Treasure Island

Front Cover
Sterling Publishing Company, Inc., Oct 1, 2004 - Juvenile Fiction - 221 pages
6 Reviews
The illustrations for this series were created by Scott McKowen, who, with his wife Christina Poddubiuk, operates Punch & Judy Inc., a company specializing in design and illustration for theater and performing arts. Their projects often involve research into the visual aspects of historical settings and characters. Christina is a theater set and costume designer and contributed advice on the period clothing for the illustrations.

Scott created these drawings in scratchboard an engraving medium which evokes the look of popular art from the period of these stories. Scratchboard is an illustration board with a specifically prepared surface of hard white chalk. A thin layer of black ink is rolled over the surface, and lines are drawn by hand with a sharp knife by scraping through the ink layer to expose the white surface underneath. The finished drawings are then scanned and the color is added digitally.

Sneaky pirates, sailing ships, buried treasure, exotic lands, and murderous mutiny: what could be better to win over even the most reluctant boy reader? Robert Louis Stevenson serves up thrills, chills, and plenty of action in this timeless, and much-admired adventure novel.
 

What people are saying - Write a review

User Review - Flag as inappropriate

its the best .....

All 6 reviews »

Selected pages

Contents

THE OLD SEA DOG AT THE ADMIRAL BENBOW
3
BLACK DOG APPEARS AND DISAPPEARS
9
THE BLACK SPOT
15
THE SEACHEST
21
THE LAST OF THE BLIND MAN
27
THE CAPTAINS PAPERS
33
THE SEA COOK
39
I GO TO BRISTOL
41
NARRATIVE RESUMED BY JIM HAWKINS THE GARRISON IN THE STOCKADE
112
SILVERS EMBASSY
118
THE ATTACK
124
MY SEA ADVENTURE
131
HOW MY SEA ADVENTURE BEGAN
133
THE EBB TIDE RUNS
139
THE CRUISE OF THE CORACLE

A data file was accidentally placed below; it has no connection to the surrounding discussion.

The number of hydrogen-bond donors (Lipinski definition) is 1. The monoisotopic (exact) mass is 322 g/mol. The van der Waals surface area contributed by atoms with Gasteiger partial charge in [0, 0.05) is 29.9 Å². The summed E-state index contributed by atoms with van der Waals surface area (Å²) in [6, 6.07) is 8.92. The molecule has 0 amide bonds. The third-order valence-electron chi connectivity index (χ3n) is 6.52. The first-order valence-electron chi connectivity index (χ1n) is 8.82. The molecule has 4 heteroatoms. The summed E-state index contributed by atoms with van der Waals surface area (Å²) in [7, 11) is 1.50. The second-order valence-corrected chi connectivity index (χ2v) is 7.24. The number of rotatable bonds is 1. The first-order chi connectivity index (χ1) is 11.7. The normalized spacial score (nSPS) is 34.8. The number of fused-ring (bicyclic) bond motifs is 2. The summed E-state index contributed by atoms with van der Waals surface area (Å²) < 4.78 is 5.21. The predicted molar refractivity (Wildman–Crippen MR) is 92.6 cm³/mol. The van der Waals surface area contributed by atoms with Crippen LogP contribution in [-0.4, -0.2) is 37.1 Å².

144
I STRIKE THE JOLLY ROGER
150

AT THE SIGN OF THE SPYGLASS
47
POWDER AND ARMS
52
THE VOYAGE
58
WHAT I HEARD IN THE APPLE BARREL
64
COUNCIL OF WAR
70
MY SHORE ADVENTURE
75
HOW MY SHORE ADVENTURE BEGAN
77
THE FIRST BLOW
82
THE MAN OF THE ISLAND
88
THE STOCKADE
95
NARRATIVE CONTINUED BY THE DOCTOR HOW THE SHIP WAS ABANDONED
97
NARRATIVE CONTINUED BY THE DOCTOR THE JOLLYBOATS LAST TRIP
102
NARRATIVE CONTINUED BY THE DOCTOR END OF THE FIRST DAYS FIGHTING
107
ISRAEL HANDS
155
PIECES OF EIGHT
163
CAPTAIN SILVER
169
IN THE ENEMYS CAMP
171
THE BLACK SPOT AGAIN
178
ON PAROLE
184
THE TREASURE HUNTFLINTS POINTER
191
THE TREASURE HUNTTHE VOICE AMONG THE TREES
197
THE FALL OF A CHIEFTAIN
203
AND LAST
209
QUESTIONS QUESTIONS QUESTIONS
215
About the Author
221
Copyright

Other editions - View all

Common terms and phrases

References to this book

All Book Search results »

About the author (2004)

Novelist, poet, and essayist Robert Louis Stevenson was born in Edinburgh, Scotland. A sickly child, Stevenson was an invalid for part of his childhood and remained in ill health throughout his life. He began studying engineering at Edinburgh University but soon switched to law. His true inclination, however, was for writing. For several years after completing his studies, Stevenson traveled on the Continent, gathering ideas for his writing. His Inland Voyage (1878) and Travels with a Donkey (1878) describe some of his experiences there. A variety of essays and short stories followed, most of which were published in magazines. It was with the publication of Treasure Island in 1883, however, that Stevenson achieved wide recognition and fame. This was followed by his most successful adventure story, Kidnapped, which appeared in 1886. With stories such as Treasure Island and Kidnapped, Stevenson revived Daniel Defoe's novel of romantic adventure, adding to it psychological analysis. While these stories and others, such as David Balfour and The Master of Ballantrae (1889), are stories of adventure, they are at the same time fine studies of character. The Master of Ballantrae, in particular, is a study of evil character, and this study is taken even further in The Strange Case of Dr. Jekyll and Mr. Hyde (1886). In 1887 Stevenson and his wife, Fanny, went to the United States, first to the health spas of Saranac Lake, New York, and then on to the West Coast. From there they set out for the South Seas in 1889. Except for one trip to Sidney, Australia, Stevenson spent the remainder of his life on the island of Samoa with his devoted wife and stepson. While there he wrote The Wrecker (1892), Island Nights Entertainments (1893), and Catriona (1893), a sequel to Kidnapped. He also worked on St. Ives and The Weir of Hermiston, which many consider to be his masterpiece. He died suddenly of apoplexy, leaving both of these works unfinished. Both were published posthumously; St. Ives was completed by Sir Arthur Quiller-Couch, and The Weir of Hermiston was published unfinished. Stevenson was buried on Samoa, an island he had come to love very much. Although Stevenson's novels are perhaps more accomplished, his short stories are also vivid and memorable. All show his power of invention, his command of the macabre and the eerie, and the psychological depth of his characterization.

Bibliographic information